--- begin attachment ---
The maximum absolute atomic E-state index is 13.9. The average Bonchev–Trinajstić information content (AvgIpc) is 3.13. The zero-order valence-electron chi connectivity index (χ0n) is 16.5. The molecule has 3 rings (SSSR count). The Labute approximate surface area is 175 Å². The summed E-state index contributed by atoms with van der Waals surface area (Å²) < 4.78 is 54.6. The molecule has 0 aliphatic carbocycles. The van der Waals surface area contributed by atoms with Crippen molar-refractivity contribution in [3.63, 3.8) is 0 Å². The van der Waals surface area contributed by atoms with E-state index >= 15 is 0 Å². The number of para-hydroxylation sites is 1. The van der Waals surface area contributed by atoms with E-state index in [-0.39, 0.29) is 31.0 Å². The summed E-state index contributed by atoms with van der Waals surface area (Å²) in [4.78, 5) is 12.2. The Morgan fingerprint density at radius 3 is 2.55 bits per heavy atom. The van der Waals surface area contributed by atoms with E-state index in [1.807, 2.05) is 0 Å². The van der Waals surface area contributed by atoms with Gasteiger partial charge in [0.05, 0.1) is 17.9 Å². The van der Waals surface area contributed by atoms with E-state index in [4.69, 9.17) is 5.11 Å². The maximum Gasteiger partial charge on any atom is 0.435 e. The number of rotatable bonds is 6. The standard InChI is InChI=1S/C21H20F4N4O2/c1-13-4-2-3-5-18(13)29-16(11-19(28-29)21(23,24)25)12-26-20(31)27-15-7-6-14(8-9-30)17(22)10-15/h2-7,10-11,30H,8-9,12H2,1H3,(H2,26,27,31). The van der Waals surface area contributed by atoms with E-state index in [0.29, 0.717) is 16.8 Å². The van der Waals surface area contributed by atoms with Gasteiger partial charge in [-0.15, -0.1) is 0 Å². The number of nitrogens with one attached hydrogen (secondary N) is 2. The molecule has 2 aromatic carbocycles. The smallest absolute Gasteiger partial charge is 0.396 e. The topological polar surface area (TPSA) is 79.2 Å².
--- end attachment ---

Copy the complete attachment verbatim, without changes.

The maximum absolute atomic E-state index is 13.9. The average Bonchev–Trinajstić information content (AvgIpc) is 3.13. The zero-order valence-electron chi connectivity index (χ0n) is 16.5. The molecule has 3 rings (SSSR count). The Labute approximate surface area is 175 Å². The summed E-state index contributed by atoms with van der Waals surface area (Å²) < 4.78 is 54.6. The molecule has 0 aliphatic carbocycles. The van der Waals surface area contributed by atoms with Crippen molar-refractivity contribution in [3.63, 3.8) is 0 Å². The van der Waals surface area contributed by atoms with E-state index >= 15 is 0 Å². The number of para-hydroxylation sites is 1. The van der Waals surface area contributed by atoms with E-state index in [-0.39, 0.29) is 31.0 Å². The summed E-state index contributed by atoms with van der Waals surface area (Å²) in [4.78, 5) is 12.2. The Morgan fingerprint density at radius 3 is 2.55 bits per heavy atom. The van der Waals surface area contributed by atoms with E-state index in [1.807, 2.05) is 0 Å². The van der Waals surface area contributed by atoms with Gasteiger partial charge in [0.05, 0.1) is 17.9 Å². The van der Waals surface area contributed by atoms with E-state index in [4.69, 9.17) is 5.11 Å². The maximum Gasteiger partial charge on any atom is 0.435 e. The number of rotatable bonds is 6. The standard InChI is InChI=1S/C21H20F4N4O2/c1-13-4-2-3-5-18(13)29-16(11-19(28-29)21(23,24)25)12-26-20(31)27-15-7-6-14(8-9-30)17(22)10-15/h2-7,10-11,30H,8-9,12H2,1H3,(H2,26,27,31). The van der Waals surface area contributed by atoms with E-state index in [0.29, 0.717) is 16.8 Å². The van der Waals surface area contributed by atoms with Gasteiger partial charge in [-0.15, -0.1) is 0 Å². The number of nitrogens with one attached hydrogen (secondary N) is 2. The molecule has 2 aromatic carbocycles. The smallest absolute Gasteiger partial charge is 0.396 e. The topological polar surface area (TPSA) is 79.2 Å².